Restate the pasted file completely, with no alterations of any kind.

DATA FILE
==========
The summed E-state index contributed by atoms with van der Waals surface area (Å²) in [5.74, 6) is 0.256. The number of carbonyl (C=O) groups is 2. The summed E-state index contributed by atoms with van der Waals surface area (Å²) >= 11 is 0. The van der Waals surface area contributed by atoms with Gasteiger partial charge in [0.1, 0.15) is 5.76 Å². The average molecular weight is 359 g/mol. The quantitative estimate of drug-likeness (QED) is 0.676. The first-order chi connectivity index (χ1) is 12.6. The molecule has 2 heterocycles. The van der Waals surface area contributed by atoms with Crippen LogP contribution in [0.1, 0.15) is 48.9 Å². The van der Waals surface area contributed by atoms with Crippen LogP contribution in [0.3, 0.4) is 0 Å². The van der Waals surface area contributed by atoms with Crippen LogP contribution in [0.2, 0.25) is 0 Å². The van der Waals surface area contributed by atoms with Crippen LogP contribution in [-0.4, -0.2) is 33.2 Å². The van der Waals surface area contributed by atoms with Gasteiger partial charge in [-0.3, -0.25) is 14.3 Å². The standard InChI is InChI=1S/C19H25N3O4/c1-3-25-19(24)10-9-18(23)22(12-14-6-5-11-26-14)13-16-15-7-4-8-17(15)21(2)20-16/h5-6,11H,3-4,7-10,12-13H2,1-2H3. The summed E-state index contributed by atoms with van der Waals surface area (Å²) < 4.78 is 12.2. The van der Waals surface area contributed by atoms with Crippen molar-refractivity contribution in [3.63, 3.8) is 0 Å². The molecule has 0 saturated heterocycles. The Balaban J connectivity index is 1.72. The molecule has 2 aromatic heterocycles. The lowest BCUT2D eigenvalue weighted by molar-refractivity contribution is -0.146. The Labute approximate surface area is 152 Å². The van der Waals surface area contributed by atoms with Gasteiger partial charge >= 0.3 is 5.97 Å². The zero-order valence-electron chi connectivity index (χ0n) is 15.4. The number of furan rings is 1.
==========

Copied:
The summed E-state index contributed by atoms with van der Waals surface area (Å²) in [5.74, 6) is 0.256. The number of carbonyl (C=O) groups is 2. The summed E-state index contributed by atoms with van der Waals surface area (Å²) >= 11 is 0. The van der Waals surface area contributed by atoms with Gasteiger partial charge in [0.1, 0.15) is 5.76 Å². The average molecular weight is 359 g/mol. The quantitative estimate of drug-likeness (QED) is 0.676. The first-order chi connectivity index (χ1) is 12.6. The molecule has 2 heterocycles. The van der Waals surface area contributed by atoms with Crippen LogP contribution in [0.1, 0.15) is 48.9 Å². The van der Waals surface area contributed by atoms with Crippen LogP contribution in [0.3, 0.4) is 0 Å². The van der Waals surface area contributed by atoms with Crippen LogP contribution in [0.2, 0.25) is 0 Å². The van der Waals surface area contributed by atoms with Crippen LogP contribution in [-0.4, -0.2) is 33.2 Å². The van der Waals surface area contributed by atoms with Gasteiger partial charge in [-0.3, -0.25) is 14.3 Å². The standard InChI is InChI=1S/C19H25N3O4/c1-3-25-19(24)10-9-18(23)22(12-14-6-5-11-26-14)13-16-15-7-4-8-17(15)21(2)20-16/h5-6,11H,3-4,7-10,12-13H2,1-2H3. The summed E-state index contributed by atoms with van der Waals surface area (Å²) < 4.78 is 12.2. The van der Waals surface area contributed by atoms with Crippen molar-refractivity contribution in [3.63, 3.8) is 0 Å². The molecule has 0 saturated heterocycles. The Balaban J connectivity index is 1.72. The molecule has 2 aromatic heterocycles. The lowest BCUT2D eigenvalue weighted by molar-refractivity contribution is -0.146. The Labute approximate surface area is 152 Å². The van der Waals surface area contributed by atoms with Gasteiger partial charge >= 0.3 is 5.97 Å². The zero-order valence-electron chi connectivity index (χ0n) is 15.4. The number of furan rings is 1.